Critical Theory and Intersectionality: What Every Christian Needs to Know — With Neil Shenvi —The Alisa Childers Podcast #41
When my daughter Dyllan was a toddler, I exercised quite regularly at the YMCA. (And by "exercised," I mean that I read a book on the stationary bike and pedaled as slowly as possible while I enjoyed an hour of free childcare. Not gonna lie.) One day when I picked her up from the kid's room, the childcare worker pulled out the unopened granola bar I had put in Dyllan's bag, handed it to me, and said, "We can't give this to her because it contains peanuts. We don't allow anything with peanuts into the childcare area." I admit I was a bit surprised because it wasn't something I had given much thought to. But I quickly learned that there was almost nothing parents feared more in 2010 than the dreaded peanut.
I have some exciting news!
For almost the whole of last year, I have been buried in research. (Don't worry, that's not the exciting part. Wait for it.)
I've been reading progressive and liberal books, listening to lectures and podcasts, and generally trying to immerse myself in the progressive world. I believe God has called me to write a book that will provide a biblical response to this rapidly-growing and influential movement within the church.
My original plan was to take as long as possible (procrastinate much?) and dive way deep into the progressive pool and to eventually (maybe someone else will do it first and I'll be off the hook?) write a book that will be easy to read and understand for the average Christian. My plans to wait were foiled a few months ago, when my review of the book, Girl, Wash Your Face went viral. Because of how far this post reached, I suddenly found myself (here comes the exciting part) working with a wonderful literary agent and signing a contract with Tyndale House!
I've told a bit of my testimony here, and the book will dive deeper into that journey, addressing key theological points along the way that I believe the progressive church has gotten wrong. I pray it will call the church back to the legacy of love and truth that Jesus called us to preach to all nations.
Who is this book for?
My prayer and goal for this book comes from Jude 1:3: "To contend for the faith that was once for all delivered to the saints."
I'll be slowing down a bit on the blog, but will shoot for 2 podcasts per month while I take the better part of this year to write the book. I appreciate your prayers!
[Originally published on thegospelcoalition.org]
“Listen. I gotta break it to you . . . I’m post-Christian. . . . I don’t believe it anymore. I don’t believe any of it.”
These are the words former Christian minister Bart Campolo recalls speaking to his famous evangelist father, Tony Campolo, after leaving the faith of his youth. He explained that his journey to secular humanism was a 30-year process of passing through every stage of heresy. In other words, his theology “progressed” from conservative to liberal to entirely secular.
He predicted that in 10 years, 30 percent to 40 percent of so-called progressive Christians will also become atheists. Progressive Christianity is tough to define, because there isn’t a creed or list of beliefs that progressive Christians officially unite around. However, progressive Christians tend to reject the historic biblical understanding of marriage and sexuality, and generally deny or redefine doctrines such as the atonement and biblical authority.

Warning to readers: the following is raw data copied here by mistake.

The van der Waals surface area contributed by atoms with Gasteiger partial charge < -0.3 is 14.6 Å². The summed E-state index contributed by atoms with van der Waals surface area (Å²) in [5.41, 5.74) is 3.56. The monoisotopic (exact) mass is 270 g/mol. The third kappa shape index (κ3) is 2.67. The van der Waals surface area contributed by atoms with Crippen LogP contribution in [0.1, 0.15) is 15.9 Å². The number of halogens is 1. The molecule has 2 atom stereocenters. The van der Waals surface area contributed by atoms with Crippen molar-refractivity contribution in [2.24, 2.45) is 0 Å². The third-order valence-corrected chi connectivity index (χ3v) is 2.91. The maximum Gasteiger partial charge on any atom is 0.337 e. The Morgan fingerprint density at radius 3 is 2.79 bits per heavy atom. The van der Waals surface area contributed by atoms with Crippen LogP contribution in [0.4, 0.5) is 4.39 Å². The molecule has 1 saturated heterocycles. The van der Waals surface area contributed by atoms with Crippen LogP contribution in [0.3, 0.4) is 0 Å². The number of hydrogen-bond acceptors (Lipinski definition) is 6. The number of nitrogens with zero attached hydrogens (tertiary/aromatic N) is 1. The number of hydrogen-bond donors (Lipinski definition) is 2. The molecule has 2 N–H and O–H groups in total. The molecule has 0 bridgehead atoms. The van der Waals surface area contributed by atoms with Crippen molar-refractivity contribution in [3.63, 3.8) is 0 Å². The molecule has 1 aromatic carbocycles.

As a result, Campolo believes that for the most part, progressives have already abandoned Christianity, simply redefining terms in an effort to hold on to some semblance of their faith. He believes the generation behind them will recognize the shallowness of this new theology—and, with nothing invested in remaining a Christian, they’ll basically say, “Let’s just call it what it is,” and leave the faith altogether.
The trajectory Campolo identifies isn’t difficult to spot. Husband-and-wife Christian recording duo Gungor recently made headlines when Lisa described her husband’s year-long conversion to atheism in a Buzzfeed video titled, “I Stopped Believing in God after Pastoring a MegaChurch.” The video highlighted the couple’s spiritual evolution from faith to “heretical” to unbelieving . . . and back to belief. Although Lisa’s own atheism lasted only a day, the faith she and Michael have finally come to embrace looks little like historic Christianity. After stating he no longer feels “spiritually homeless,” Michael identified himself as an “Apophatic mystic Hindu pantheist Christian Buddhist skeptic with a penchant for nihilistic progressive existentialism.”
CONTINUE READING AT THEGOSPELCOALITION.ORG
You might recognize the name Lisa Gungor as one half of the singer/songwriter duo, Gungor, who have written and recorded widely beloved songs such as "Dry Bones," and "Beautiful Things." A few years ago, the Gungors made headlines after revealing they no longer believe in biblical historical narratives such as a literal Adam and Eve, or Noah's flood. They even compared these notions to believing in Santa Claus.
For many Evangelicals, this came as an utter shock. But for those who were paying attention, the Gungors had been veering from historic Christianity for a while, and none of this happened in a vacuum. To help connect the dots, Lisa Gungor recently penned her memoir, The Most Beautiful Thing I've Seen: Opening Your Eyes to Wonder.
The Wild Goose Fest, Abortion, and Progressive Christianity: With Chelsen Vicari—The Alisa Childers Podcast #36